Inspired by Trident Frozen Salmon Burgers (COSTCO), Dorie Greenspan, and Mark Bittman. Many thanks!
WINE: A lighter red, but definitely a red. Try an inexpensive French Beaujolais or an Italian Montepulciano d’Abruzzo.
*No food processor? Chop/mince the salmon by hand, following the same pattern as in the food processor version. By the time you’re done, none of the pieces should be smaller than 1/4-inch.
*No fresh basil? Add a little extra dried basil to the salmon mixture. Layer lettuce or fresh spinach with the tomato on top of the burger. You need something crispy or at least green here.
No fresh breadcrumbs? Sub 6 tablespoons dried breadcrumbs. If you have panko breadcrumbs, use 1/2 cup — just like fresh breadcrumbs. Place them in a storage bag and beat gently/briefly with a rolling pin or meat mallet to create smaller crumbs.
*When is it done? FDA says 145 degrees F for fish, but I take it off a little earlier (around 140F) so it doesn’t get so dry.
*Print this FDA Safe Minimal Internal Temperatures and tape it inside a cupboard door or near your grilling equipment for easy reference.
*Isn’t this expensive? Definitely not! I used 3/5 of the Kroger (King Sooper) frozen package of PINK SALMON: 32 ounces@ $9.99, to make 4 burgers.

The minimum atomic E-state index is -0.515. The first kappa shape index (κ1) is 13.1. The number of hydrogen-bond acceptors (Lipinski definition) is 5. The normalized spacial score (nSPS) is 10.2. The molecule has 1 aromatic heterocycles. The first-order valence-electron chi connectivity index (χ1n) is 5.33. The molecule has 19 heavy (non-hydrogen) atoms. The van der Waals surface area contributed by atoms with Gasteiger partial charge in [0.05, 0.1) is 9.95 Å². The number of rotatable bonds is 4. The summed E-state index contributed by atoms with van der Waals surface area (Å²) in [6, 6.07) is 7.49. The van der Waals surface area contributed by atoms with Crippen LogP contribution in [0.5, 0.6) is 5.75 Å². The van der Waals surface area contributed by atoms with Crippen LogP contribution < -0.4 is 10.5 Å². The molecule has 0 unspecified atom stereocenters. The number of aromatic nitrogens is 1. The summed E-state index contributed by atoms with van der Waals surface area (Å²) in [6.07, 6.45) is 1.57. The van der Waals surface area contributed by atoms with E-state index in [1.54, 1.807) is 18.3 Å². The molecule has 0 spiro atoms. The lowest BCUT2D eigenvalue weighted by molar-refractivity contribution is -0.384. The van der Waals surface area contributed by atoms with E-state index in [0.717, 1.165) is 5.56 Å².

If you liked this, you might also like my TINFOIL SALMON AND BUTTERED TOMATOES WITH THYME ON BROWN RICE.
MORE INFO THAN YOU WANTED:
LIFE GOES ON:
In a previous life, and without an elementary ed degree, I taught third grade for a year. God knows how those kids turned out (did they learn their times tables or beginning division?!!), but one thing I had no problem with was finding things for them to read. As a trained and certified school librarian, how I loved Beverly Cleary’s books for my students. At 104, she has earned her borrowing card in the heavenly library above where there are no dog-eared pages, no paperbacks dropped in mud puddles, and every item is returned on time. Rest in peace, Beverly Cleary. GO, RAMONA!!!